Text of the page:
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Nikkei up after Japan gets nod from G7 on stimulus

Monday - 5/13/2013, 6:54am  ET

A man is reflected on the electronic board of a securities firm in Tokyo, Monday, May 13, 2013. Japan's stock market jumped Monday after global finance leaders gave a seal of approval to the country's stimulus program and refrained from criticizing its weakening effect on the yen. Stocks were mixed elsewhere in Asia. (AP Photo/Koji Sasahara)

PAMELA SAMPSON
AP Business Writer

BANGKOK (AP) -- Japan's stock market jumped Monday to its highest close in more than five years after global finance leaders gave a seal of approval to the country's stimulus program and refrained from criticizing its weakening effect on the yen.

Stocks elsewhere, however, were mostly lower. Britain's FTSE 100 fell 0.2 percent to 6,609.78. Germany's DAX lost 0.6 percent and France's CAC-40 shed 0.4 percent to 3,937.98. Wall Street also appeared headed for losses. Dow Jones industrial futures were down 0.3 percent to 15,021. S&P 500 futures declined 0.4 percent to 1,623.50.

The benchmark Nikkei 225 index in Tokyo rose 1.2 percent to close at 14,782.21, its highest close since December 2007. The index has soared more than 42 percent since the beginning of the year.

Finance leaders from the world's seven leading industrialized economies said at a meeting over the weekend in Britain that Japan's stimulus policies are aimed at boosting the domestic economy, which has been mired in stagnation since the 1990s, and not manipulating the yen.

Prime Minister Shinzo Abe, elected late last year on promises to revive the world's third-largest economy, has implemented a policy mix of increased public spending and aggressive monetary easing.

One result has been a dramatic fall in the yen, which helps the country's export industries by making products more affordable in overseas markets and increasing the value of repatriated earnings. On Thursday, the dollar rose above 100 yen for the first time in more than four years.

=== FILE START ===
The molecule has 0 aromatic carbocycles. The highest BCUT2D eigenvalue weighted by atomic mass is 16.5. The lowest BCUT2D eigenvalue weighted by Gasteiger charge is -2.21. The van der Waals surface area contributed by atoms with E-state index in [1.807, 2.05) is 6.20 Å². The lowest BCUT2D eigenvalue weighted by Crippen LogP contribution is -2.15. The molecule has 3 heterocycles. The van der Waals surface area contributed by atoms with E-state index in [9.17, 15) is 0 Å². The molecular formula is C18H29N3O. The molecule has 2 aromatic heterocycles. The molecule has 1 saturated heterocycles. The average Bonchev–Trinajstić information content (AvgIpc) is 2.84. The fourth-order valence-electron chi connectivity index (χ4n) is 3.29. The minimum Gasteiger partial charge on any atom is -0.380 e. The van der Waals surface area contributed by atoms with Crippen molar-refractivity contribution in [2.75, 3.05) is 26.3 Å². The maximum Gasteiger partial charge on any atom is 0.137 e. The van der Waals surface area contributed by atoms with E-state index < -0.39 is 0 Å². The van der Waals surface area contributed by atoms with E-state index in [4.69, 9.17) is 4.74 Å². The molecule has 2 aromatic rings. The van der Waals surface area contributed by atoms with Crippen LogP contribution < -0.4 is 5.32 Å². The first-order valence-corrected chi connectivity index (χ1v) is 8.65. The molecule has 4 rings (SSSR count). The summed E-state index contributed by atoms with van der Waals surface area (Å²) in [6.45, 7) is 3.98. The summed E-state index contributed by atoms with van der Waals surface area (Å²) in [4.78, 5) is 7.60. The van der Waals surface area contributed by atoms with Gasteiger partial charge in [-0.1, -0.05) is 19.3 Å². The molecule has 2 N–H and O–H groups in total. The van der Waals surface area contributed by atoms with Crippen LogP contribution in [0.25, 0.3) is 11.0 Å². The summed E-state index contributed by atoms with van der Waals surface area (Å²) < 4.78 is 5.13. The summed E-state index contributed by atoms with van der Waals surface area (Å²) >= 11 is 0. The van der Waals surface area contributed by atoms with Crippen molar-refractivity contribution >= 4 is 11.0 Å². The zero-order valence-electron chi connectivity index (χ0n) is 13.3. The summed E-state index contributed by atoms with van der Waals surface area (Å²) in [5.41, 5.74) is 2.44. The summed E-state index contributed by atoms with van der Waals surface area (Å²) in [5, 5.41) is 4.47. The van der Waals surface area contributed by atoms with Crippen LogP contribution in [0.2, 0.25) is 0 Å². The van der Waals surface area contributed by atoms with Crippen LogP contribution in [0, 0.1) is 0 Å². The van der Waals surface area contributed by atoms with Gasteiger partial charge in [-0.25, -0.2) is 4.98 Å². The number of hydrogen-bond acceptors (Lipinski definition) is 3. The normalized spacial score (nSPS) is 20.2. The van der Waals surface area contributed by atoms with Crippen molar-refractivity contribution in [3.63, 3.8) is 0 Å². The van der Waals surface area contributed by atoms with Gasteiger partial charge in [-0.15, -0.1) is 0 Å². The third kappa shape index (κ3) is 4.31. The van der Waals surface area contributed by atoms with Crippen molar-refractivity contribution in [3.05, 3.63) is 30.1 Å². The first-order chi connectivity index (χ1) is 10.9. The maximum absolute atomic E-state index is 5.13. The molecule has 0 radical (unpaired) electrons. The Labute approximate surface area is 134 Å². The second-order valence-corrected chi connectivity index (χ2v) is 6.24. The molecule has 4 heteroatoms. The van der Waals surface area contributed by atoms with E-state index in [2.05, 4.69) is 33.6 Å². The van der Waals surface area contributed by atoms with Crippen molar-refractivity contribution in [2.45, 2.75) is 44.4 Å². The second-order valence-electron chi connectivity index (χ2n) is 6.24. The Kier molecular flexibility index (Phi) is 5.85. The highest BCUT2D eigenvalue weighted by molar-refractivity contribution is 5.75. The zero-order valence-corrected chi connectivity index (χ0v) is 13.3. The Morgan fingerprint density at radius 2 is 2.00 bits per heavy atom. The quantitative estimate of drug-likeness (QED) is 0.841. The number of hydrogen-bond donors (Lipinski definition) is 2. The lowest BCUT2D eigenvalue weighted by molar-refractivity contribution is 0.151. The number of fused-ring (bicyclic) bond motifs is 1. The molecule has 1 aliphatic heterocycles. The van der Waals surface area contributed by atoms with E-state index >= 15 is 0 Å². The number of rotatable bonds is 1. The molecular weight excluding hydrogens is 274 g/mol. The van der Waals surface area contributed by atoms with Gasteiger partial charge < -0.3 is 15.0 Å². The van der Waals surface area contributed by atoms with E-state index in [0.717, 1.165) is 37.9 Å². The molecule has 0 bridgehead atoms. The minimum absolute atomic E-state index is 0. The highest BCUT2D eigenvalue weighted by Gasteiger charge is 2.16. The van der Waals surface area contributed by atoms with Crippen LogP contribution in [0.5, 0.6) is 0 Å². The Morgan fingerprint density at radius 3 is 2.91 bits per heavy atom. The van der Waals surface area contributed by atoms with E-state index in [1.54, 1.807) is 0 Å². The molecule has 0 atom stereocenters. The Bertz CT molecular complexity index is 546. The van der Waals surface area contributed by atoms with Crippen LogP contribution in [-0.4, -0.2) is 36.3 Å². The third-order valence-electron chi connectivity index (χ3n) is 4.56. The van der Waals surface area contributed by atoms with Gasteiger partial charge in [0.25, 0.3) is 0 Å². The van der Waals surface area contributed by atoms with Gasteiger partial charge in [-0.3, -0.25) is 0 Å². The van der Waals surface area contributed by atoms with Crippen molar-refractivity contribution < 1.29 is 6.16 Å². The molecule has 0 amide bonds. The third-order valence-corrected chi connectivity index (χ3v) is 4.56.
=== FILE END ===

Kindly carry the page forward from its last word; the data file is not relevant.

Australia's S&P/ASX 200 rose 0.1 percent to 5,210.30 and South Korea's Kospi rose 0.2 percent to 1,948.70.

Hong Kong's Hang Seng fell 1.4 percent to 22,989.81. Mainland Chinese shares were mixed as government data showed a slightly smaller-than-expected increase in industrial production. Output rose 9.3 percent year-on-year in April. Analysts were expecting at least a 9.4 percent increase.

"Today's data releases suggest that domestic demand remains weak despite a strong expansion in credit in recent months," said analysts at Capital Economics in an email commentary.

The Shanghai Composite Index fell 0.2 percent to 2,241.92. The smaller Shenzhen Composite Index rose 0.3 percent to 974.20.

Commodities such as gold and oil fell Friday as the U.S. dollar continues to appreciate against the yen and other currencies. When the dollar rises against other currencies, it tends to weaken demand for commodities, hurting resource-related shares.

Hong Kong-listed Zijin Mining Group, China's largest gold miner, fell 2.6 percent. Japanese energy explorer Inpex Corp. tumbled 7.4 percent.

Benchmark oil for June delivery was down 87 cents to $95.17 per barrel in electronic trading on the New York Mercantile Exchange. The contract fell 35 cents to $96.04 per barrel in Nymex trading on Friday in New York.

In currencies, the euro fell to $1.2968 from $1.2983 late Friday in New York. The dollar rose to 101.64 yen from 101.53 yen.

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Follow Pamela Sampson on Twitter at http://twitter.com/pamelasampson


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